art of persuasion, one of the three ancient arts of discourse

Rhetoric is the art of convincing and persuading people by language through public speaking or writing.[1][2] The root of the word is from Greek ῥητορικὴ [τέχνη] roughly meaning 'the art of speech'.

The Rhetoricians, circa 1655, by Jan Steen (1625-1679)

Webster’s dictionary defines it as “the art or science of using words effectively in speaking or writing, especially the art or science of literary composition.” The word “effectively” in this definition is a relative matter. What is effective in one context may be entirely different in another cultural setting. Different languages differ in their rhetorical styles – that is, in the way that they use language to accomplish various purposes. People can be trained in this skill. It is the art or the technique of persuasion, used by orators (public speakers), writers and media.

History change

Its origin was in Ancient Greece of the 5th century. They made their decisions by speaking for or against proposals in a public place. Also, speeches were made when a person was accused of a serious crime before the magistrates.[3] Because rhetoric was so important to them, the Greeks and Romans wrote about how to be a good rhetorician. This is sometimes called 'secondary rhetoric'.[3] It is a technique which can be taught, and used in writing. An early example is Plato, who wrote his works in the form of dialogues. Each question raised is discussed between two characters. In the ancient world, the Romans, who were much influenced by the ancient Greeks, also used the same methods for decision-making. Cicero was one of their famous orators. In their case, the debates did not involve all citizens, just the Roman Senate or the courts.

In medieval universities rhetoric was taught as part of the curriculum. Rhetoric, dialectic and grammar form the trivium which, with the quadrivium, make up the seven liberal arts of Western culture. During Antiquity and the Middle Ages, rhetoric was used for persuasion in public and political arenas, and also in the courts of justice. The words 'rhetoric' or 'sophism' are often used with a negative meaning, of disinformation or propaganda. As the art of persuasion, the rhetoric continues to be important in present-day public life.[4] They are also used to describe a speech with doubtful or slanted arguments. Several hundred rhetorical figures were recognised by classical rhetoricians. Some of these are still in use, such as metaphor, simile and paradox.[5]

In the modern world, speeches made on television, ideas embedded in advertisements or in front of crowds are all rhetorics. They speak to people directly with the intention of persuading them. Before World War II, radio and print media were powerful tools for rhetoric. The newspapers and books persuade readers towards a particular point of view. Rhetoric does not depend only on a live audience.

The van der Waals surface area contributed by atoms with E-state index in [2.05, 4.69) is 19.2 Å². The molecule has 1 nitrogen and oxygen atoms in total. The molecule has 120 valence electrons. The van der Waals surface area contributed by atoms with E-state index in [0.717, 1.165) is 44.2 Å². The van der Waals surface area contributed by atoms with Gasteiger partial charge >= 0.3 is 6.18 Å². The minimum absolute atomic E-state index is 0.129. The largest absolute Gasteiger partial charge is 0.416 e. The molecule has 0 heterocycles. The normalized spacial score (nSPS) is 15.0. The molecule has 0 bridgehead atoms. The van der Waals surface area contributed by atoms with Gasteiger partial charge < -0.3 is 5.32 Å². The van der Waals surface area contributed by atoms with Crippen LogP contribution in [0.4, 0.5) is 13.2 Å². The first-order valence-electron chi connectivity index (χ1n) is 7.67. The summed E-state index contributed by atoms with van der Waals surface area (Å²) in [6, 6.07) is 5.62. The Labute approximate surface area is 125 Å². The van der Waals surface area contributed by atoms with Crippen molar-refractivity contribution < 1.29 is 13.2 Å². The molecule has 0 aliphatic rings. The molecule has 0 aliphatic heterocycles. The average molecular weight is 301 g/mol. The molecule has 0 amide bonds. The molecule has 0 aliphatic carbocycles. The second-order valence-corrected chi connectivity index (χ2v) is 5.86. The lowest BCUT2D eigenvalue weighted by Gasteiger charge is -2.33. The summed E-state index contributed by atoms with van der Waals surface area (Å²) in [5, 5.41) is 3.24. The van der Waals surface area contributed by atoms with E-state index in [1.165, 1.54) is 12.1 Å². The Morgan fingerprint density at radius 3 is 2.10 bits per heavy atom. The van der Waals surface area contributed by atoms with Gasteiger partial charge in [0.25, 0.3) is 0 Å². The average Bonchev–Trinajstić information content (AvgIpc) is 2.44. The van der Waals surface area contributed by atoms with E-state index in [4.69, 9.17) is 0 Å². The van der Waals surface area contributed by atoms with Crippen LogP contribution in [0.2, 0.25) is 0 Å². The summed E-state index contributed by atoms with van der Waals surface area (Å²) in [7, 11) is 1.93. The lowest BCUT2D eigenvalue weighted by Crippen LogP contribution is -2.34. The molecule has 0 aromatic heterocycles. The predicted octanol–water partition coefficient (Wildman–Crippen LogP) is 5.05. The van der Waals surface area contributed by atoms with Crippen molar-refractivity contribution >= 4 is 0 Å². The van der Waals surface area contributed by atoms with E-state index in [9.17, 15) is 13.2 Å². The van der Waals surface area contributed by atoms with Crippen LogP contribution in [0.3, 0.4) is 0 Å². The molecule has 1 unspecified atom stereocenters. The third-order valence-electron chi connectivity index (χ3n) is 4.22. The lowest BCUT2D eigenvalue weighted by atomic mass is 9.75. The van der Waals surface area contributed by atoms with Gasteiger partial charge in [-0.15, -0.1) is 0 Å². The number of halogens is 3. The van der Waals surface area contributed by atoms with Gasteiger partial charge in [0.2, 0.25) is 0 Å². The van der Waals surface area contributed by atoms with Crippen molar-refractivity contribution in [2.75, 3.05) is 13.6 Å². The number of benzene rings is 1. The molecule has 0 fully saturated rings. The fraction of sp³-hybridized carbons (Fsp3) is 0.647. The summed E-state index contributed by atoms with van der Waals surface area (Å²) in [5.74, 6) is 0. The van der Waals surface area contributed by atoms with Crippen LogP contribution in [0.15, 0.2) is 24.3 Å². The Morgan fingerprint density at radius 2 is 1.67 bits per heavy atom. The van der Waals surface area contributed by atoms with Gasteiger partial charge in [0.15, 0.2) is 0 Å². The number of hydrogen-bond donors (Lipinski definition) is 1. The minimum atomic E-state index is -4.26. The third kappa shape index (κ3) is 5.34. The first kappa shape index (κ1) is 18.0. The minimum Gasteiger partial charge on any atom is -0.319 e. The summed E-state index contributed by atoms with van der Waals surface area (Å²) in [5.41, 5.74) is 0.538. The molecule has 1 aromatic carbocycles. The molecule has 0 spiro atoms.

Structure change

According to Aristotle, a rhetoric has three elements in persuasion:

  • Ethos: depends on the personal character of the speaker (must appear good, worthy of trust).
  • Pathos: puts the audience in a fit state of mind (stirs their emotions).
  • Logos: proof, or apparent proof, provided by the words of the speech (the actual argument).

Contrastive rhetoric change

A 1988 study was conducted by Söter in Australia among students who were native speakers of Arabic, Vietnamese and English. The sample, 6th and 11th grade students were asked to write a bedtime story for a young child. Patterns were immediately evident in the different approaches used by the student's in the story writing task.

The Vietnamese stories placed primary focus on characters and the relationships between them (manifested in a great proportion of dialog). English stories placed primary focus on the sequential forward movement of the plot. Arabic stories placed primary focus on descriptive elements of the setting.

Contrastive rhetorics says that people who share a common language might have different rhetoric styles due the influence of culture and exchanges. The discourse goes beyond the target language's native forms of discourse organization or rhetoric.[6]

A paraphrasing task study was done in the USA among Chinese and Russian students. American students were easily able to paraphrase, but Chinese students found it hard, perhaps due to their academic environment influenced by Confucian traditions. Russian students struggled with the paraphrasing because norm in Russian academic environment was that students are only required to read and describe, and was not required to give a personal interpretation or an opinion.

U.S. rhetorical style: ethnocentric sources describe it as typically direct and relatively logical.[7]

Quotes change

Some very witty things have been said against orators and their rhetoric:

  1. Plato: "The orator is one who intends to mislead another, without being misled himself".
  2. Kant: "Oratory is the art of playing for one's own purpose upon the weaknesses of men, and merits no respect whatever".

Related pages change

References change

  1. "Rhetoric - Examples and Definition of Rhetoric". Literary Devices. 10 July 2013.
  2. "Literary Terms and Definitions R". web.cn.edu.
  3. 3.0 3.1 Kennedy, George A. 1980. Classical rhetoric and its Christian and secular tradition from ancient to modern times. Croom Helm, London.
  4. Vickers, Brian 1988. In defence of rhetoric. Clarendon Press, Oxford.
  5. Dixon, Peter. Rhetoric. Methuen, London.
  6. "New Directions in Contrastive Rhetoric" (PDF). Archived from the original (PDF) on 2021-09-27. Retrieved 2018-01-17.
  7. Eunkyong Lee Yook (2013). Culture shock for Asians in U.S. academia: breaking the model minority myth. Lexington Books. pp. 60+. ISBN 978-0-7391-7885-0.
  • Hayakawa S.I. Language in thought and action. London: Allen & Unwin. ISBN 0-04-400006-5

Other websites change